(photo by Margo Weinstein)

will give the following series of lectures

L01 Carson Hall, 4 pm

Tea 3:30 pm, Math Lounge

**Abstract: ** The idea of what
constitutes a "space" in
geometry and analysis has evolved beyond the traditional set with a
structure. In particular, the quotient *X/G* of an ordinary space
*X*
by the action of a group *G* is best represented not by the set
of
orbits, but by a groupoid which encodes the action.

When the group
action is proper, its main "defect" is the presence of isotropy
subgroups at special points of *X*. The quotient object is known
as a
*stack* or, when *X* is a smooth manifold and the isotropy
groups
are finite, an *orbifold*. In differential geometry and measure
theory, it is frequently the case that the group action has dense
orbits, and the quotient object is sometimes called a {\em quantum
space}. The latter name arises because the algebra of functions on
*X/G* is not taken to be the algebra of *G*-invariant
functions on
*X*, but rather a noncommutative (i.e. "quantum") algebra called
the
*crossed product* of *G* with *X*, built from the
representing
groupoid.

If *X* is a group and *G* is
a dense normal subgroup,
acting by translations, the quotient is a group, and the group
multiplication should be encoded in the algebra *A* of *G*-invariant
functions on *X* as a coproduct homomorphism *A\mapsto
A\otimes A*,
making this algebra into a *Hopf algebra*. But when we take *A*
to be the crossed product algebra, it turns out that the appropriate
encoding of the quotient group structure is a new structure, that of a
"hopfish algebra". The quotient of the circle group *U(1)* by a
dense cyclic subgroup provides a notable example.

Note: This talk will be accessible to graduate students.

Filene Auditorium, 7 pm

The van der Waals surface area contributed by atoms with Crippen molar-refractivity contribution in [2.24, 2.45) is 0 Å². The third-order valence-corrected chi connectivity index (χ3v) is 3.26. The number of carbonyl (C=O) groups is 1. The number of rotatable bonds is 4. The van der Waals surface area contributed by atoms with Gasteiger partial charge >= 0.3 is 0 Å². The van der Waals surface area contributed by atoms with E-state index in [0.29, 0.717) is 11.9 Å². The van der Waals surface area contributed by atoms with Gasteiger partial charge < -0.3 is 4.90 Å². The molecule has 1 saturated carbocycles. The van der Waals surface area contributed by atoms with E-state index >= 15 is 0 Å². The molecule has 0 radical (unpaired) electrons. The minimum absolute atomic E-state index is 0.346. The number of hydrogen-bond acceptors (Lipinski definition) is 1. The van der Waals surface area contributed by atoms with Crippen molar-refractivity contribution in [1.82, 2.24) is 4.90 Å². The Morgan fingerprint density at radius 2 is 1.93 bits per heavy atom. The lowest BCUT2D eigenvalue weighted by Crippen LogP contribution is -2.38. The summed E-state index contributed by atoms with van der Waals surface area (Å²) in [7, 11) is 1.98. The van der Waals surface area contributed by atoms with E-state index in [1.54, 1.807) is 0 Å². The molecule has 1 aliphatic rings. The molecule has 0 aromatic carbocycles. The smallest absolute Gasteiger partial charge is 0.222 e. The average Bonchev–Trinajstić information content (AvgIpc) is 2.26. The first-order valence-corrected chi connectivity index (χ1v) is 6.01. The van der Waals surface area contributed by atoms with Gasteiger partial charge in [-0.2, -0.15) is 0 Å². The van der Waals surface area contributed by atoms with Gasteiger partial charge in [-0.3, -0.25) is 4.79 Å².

**Abstract: ** Symmetry in nature is traditionally described
mathematically in terms of the action of *groups*, such as the
symmetry group of a crystal. But some materials, built of highly
symmetric layers which may be stacked in an asymmetric way, admit only
partial symmetry, for which the appropriate mathematical description
is a more general object known as a *groupoid*. Groupoid symmetry
has also been used to analyze coupled networks, such as those which
control animal locomotion. In this talk, we will introduce the basic
definition and elementary theory of groupoids, motivated by these
examples from crystals and networks. No knowledge of standard group
theory is assumed.

Note: This talk will be
accessible to undergraduates.

**NB:** A PDF
version of this announcement (suitable for posting) is also
available.

L01 Carson Hall, 4 pm

Tea 3:30 pm, Math Lounge

**Abstract: ** The study of groupoids is limited by the
absence
of major structure theorems. In this talk, I will describe some
progress (by Zung and myself) toward the understanding of groupoids in
differential geometry, in which a linearization theorem shows that
proper groupoids are built by gluing together proper actions of
groups.

This talk will be accessible to graduate students.